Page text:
ADOT testing out new digital license plate technology
PHOENIX — Technology for cars has moved outside, at least in Arizona and one other state, testing of digital license plates that will, in theory, make waiting for registration a thing of the past.
The Arizona Department of Transportation has outfitted some of its vehicles with Reviver Auto’s e-ink plates as part of a pilot program. The plates, called RPlate Pros, have been in use in California and would replace stickers and paperwork with digital decals.
“The license plate has not changed since Henry Ford debuted the Model T in 1908,” Neville Boston, CEO of Reviver Auto, said on the company’s website.
Instead of trying to get that registration sticker on just right or sitting through the DMV line, it’s possible for motorists to have automated DMV renewals.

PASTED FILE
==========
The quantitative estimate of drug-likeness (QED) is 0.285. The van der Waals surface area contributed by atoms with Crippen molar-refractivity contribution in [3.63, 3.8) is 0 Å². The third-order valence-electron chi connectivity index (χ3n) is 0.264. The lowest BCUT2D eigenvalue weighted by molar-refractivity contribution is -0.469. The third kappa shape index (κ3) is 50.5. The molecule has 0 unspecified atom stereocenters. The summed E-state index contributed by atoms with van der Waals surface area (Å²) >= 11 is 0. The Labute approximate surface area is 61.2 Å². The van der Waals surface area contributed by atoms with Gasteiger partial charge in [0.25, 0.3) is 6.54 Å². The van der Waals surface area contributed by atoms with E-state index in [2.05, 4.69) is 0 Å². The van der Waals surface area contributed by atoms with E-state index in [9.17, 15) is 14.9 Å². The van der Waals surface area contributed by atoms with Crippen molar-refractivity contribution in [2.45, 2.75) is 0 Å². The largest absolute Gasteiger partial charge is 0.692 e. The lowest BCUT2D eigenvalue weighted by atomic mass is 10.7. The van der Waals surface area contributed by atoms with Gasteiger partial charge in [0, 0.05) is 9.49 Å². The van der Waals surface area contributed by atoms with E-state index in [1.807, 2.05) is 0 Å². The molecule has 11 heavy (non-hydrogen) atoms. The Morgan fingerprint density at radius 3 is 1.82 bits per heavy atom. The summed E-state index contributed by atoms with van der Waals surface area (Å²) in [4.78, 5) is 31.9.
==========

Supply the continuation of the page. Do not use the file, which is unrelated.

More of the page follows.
Drivers can even leave customized messages that appear on the plate when they park.
The plates could even help law enforcement who are looking for a stolen car or if a registration is expired.
“The RPlate Pro transforms the stamped metal license plate into an integrated, elegant digital display that functions as a legal license plate, while adding new digital communications facilitated through RConnect, a browser-based management system that was also unveiled today at NAIAS,” the company’s website said.